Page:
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MBio. 2013 Mar 26;4(2). pii: e00604-12. doi: 10.1128/mBio.00604-12.

Comparative analysis of Chlamydia psittaci genomes reveals the recent emergence of a pathogenic lineage with a broad host range.

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  • 1Division of Infectious Diseases, Department of Medicine, Emory University School of Medicine, Atlanta, GA, USA.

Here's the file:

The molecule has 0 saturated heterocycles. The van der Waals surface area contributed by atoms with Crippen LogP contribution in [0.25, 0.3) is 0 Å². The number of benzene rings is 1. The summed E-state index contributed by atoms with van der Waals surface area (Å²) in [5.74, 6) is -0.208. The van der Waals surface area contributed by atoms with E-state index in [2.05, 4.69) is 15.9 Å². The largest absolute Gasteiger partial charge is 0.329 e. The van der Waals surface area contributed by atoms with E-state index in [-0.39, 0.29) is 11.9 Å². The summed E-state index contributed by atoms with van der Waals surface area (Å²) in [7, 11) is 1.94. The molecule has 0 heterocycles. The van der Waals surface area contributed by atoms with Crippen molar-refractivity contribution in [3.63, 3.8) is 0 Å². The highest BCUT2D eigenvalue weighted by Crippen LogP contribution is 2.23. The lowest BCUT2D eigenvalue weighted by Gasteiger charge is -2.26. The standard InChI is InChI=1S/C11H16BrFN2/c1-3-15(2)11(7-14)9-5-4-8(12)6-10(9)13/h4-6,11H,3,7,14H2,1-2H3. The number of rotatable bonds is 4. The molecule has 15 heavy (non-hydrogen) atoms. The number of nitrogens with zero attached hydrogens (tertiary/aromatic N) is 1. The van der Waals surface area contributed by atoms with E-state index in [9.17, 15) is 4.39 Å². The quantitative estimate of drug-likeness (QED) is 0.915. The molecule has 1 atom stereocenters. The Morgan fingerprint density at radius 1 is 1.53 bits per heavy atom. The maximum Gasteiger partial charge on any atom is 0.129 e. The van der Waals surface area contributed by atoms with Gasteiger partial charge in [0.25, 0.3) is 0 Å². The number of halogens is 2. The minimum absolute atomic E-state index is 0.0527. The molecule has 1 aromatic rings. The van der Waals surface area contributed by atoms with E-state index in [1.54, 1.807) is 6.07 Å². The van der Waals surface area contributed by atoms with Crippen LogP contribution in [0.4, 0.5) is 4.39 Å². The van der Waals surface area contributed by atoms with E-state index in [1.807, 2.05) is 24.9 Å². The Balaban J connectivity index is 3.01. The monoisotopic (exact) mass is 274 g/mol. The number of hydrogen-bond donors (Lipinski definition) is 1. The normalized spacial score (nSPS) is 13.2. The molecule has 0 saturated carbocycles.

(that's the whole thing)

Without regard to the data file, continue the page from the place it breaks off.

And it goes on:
Chlamydia psittaci is an obligate intracellular bacterium. Interest in Chlamydia stems from its high degree of virulence as an intestinal and pulmonary pathogen across a broad range of animals, including humans. C. psittaci human pulmonary infections, referred to as psittacosis, can be life-threatening, which is why the organism was developed as a bioweapon in the 20th century and is listed as a CDC biothreat agent. One remarkable recent result from comparative genomics is the finding of frequent homologous recombination across the genome of the sexually transmitted and trachoma pathogen Chlamydia trachomatis. We sought to determine if similar evolutionary dynamics occurred in C. psittaci. We analyzed 20 C. psittaci genomes from diverse strains representing the nine known serotypes of the organism as well as infections in a range of birds and mammals, including humans. Genome annotation revealed a core genome in all strains of 911 genes. Our analyses showed that C. psittaci has a history of frequently switching hosts and undergoing recombination more often than C. trachomatis. Evolutionary history reconstructions showed genome-wide homologous recombination and evidence of whole-plasmid exchange. Tracking the origins of recombinant segments revealed that some strains have imported DNA from as-yet-unsampled or -unsequenced C. psittaci lineages or other Chlamydiaceae species. Three ancestral populations of C. psittaci were predicted, explaining the current population structure. Molecular clock analysis found that certain strains are part of a clonal epidemic expansion likely introduced into North America by South American bird traders, suggesting that psittacosis is a recently emerged disease originating in New World parrots.

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